Velociraptor Frozen in Time Scavenging a Larger Dinosaur

Fossils suggest a Velociraptor dinosaur apparently scavenged on the remains of a Protoceratops. The Velociraptor teeth matched the bite marks on the bones of Protoceratops. (Image credit: Brett Booth.)

The swift predator Velociraptor has been caught frozen in time apparently scavenging on the corpse of another, larger dinosaur, scientists now reveal.

Not only did grooves from the raptor's teeth mar bones belonging to the sheep-sized horned herbivore Protoceratops, but paleontologists also discovered fossil remnants of the hunter's teeth alongside the plant-eater that match the marks.

The fossils, unearthed from a red sandstone mound in Inner Mongolia, China, in 2008, consist of a collection of heavily eroded Protoceratops bones with two small, curved, serrated teeth that belonged either to Velociraptor or a close relative. Back when they lived roughly 65 million to 70 million years ago, the area was probably a scrubby desert with lots of sand and rocks and not too much vegetation, though there were bodies of water, with life quite lush closer to the rivers.

The size of the Velociraptor and Protoceratops teeth suggest they came from adults. The raptor was roughly 5 feet long (1.5 meters), while the herbivore might have been anywhere from 4.6 to 6.5 feet long (1.4 to 2 m).

Bite marks on and around the herbivore's jaws suggest the raptor did not kill the plant-eater, but was instead scavenging on its carcass.

"This is a big animal, packing lots of muscle and lots to eat. Why then, would the killer be biting away on the cheeks and jaws so heavily that it lost a couple of teeth and left marks on the bones? The obvious answer is this didn't happen," explained researcher David Hone, a paleontologist at the Institute of Vertebrate Paleontology and Paleoanthropology of China in Beijing.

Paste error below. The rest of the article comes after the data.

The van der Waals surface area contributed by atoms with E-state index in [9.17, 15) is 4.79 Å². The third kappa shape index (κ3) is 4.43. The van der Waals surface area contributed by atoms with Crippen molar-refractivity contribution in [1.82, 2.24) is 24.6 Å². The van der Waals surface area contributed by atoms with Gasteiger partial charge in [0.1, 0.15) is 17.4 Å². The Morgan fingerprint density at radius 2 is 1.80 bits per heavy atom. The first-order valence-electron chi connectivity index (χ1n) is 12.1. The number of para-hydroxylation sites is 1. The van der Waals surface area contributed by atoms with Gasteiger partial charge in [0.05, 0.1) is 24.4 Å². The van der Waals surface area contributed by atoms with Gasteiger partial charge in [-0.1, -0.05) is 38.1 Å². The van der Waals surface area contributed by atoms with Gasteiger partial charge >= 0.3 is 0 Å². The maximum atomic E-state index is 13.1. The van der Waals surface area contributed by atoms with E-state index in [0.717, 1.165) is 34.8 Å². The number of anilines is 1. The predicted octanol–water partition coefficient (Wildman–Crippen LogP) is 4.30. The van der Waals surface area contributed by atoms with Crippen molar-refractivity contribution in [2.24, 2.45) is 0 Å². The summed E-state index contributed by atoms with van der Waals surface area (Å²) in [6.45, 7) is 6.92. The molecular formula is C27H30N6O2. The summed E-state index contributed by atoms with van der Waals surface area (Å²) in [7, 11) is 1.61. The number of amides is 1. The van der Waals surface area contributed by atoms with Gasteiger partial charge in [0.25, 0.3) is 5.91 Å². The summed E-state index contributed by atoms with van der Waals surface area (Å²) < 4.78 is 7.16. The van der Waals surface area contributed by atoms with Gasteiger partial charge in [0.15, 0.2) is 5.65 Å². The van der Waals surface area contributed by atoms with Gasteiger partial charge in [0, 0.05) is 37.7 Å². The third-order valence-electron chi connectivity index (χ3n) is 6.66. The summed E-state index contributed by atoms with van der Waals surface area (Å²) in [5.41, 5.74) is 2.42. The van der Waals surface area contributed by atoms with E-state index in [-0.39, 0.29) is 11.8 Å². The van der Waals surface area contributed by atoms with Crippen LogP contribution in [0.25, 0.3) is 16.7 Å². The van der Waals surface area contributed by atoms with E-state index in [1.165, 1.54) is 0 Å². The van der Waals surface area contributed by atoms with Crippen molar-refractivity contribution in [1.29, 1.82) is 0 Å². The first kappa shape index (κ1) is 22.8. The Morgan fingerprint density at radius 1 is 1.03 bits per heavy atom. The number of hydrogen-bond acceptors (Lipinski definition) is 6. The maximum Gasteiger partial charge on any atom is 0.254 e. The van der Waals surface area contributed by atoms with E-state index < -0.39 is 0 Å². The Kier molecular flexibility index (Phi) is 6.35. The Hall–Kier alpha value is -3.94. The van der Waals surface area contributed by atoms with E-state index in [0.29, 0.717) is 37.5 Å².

Instead, when the raptor got there, "this was a carcass with little left on, and it was scraping off the last accessible fragments of meat on the bones," Hone said. "This pattern is also seen in living carnivores — when faced with a large body, they start on the belly and hindlegs and the head is nearly always the last to go. Here the skull and jaws are the bones with the marks on and thus most likely to be the bits left over, not those first taken on."

These new findings support a famous discovery made more than 30 years ago in Mongolia seemingly of a Velociraptor and Protoceratops locked in mortal combat. Although these fossils, dubbed the "fighting dinosaurs," certainly suggested the raptor hunted the herbivores, one could readily argue such an instance was a chance encounter, with Velociraptor only rarely eating Protoceratops.

The "fighting dinosaurs" suggest Velociraptor could act as a predator, while this new find suggests it could act as a scavenger. This is true of many living carnivores as well, Hone said, such as lions and jackals.

It remains unknown as to what might have killed the Protoceratops, as its bones were simply not well preserved enough. "They probably were once in magnificent condition, but they had eroded," Hone said. "If we'd got there a few months earlier it might have been a perfect specimen — a month or two later and we might have found nothing but dust."

Hone and his colleagues will detail their findings in an upcoming issue of the journal Palaeogeography, Palaeoclimatology, Palaeoecology.

Charles Q. Choi
Live Science Contributor
Charles Q. Choi is a contributing writer for Live Science and He covers all things human origins and astronomy as well as physics, animals and general science topics. Charles has a Master of Arts degree from the University of Missouri-Columbia, School of Journalism and a Bachelor of Arts degree from the University of South Florida. Charles has visited every continent on Earth, drinking rancid yak butter tea in Lhasa, snorkeling with sea lions in the Galapagos and even climbing an iceberg in Antarctica.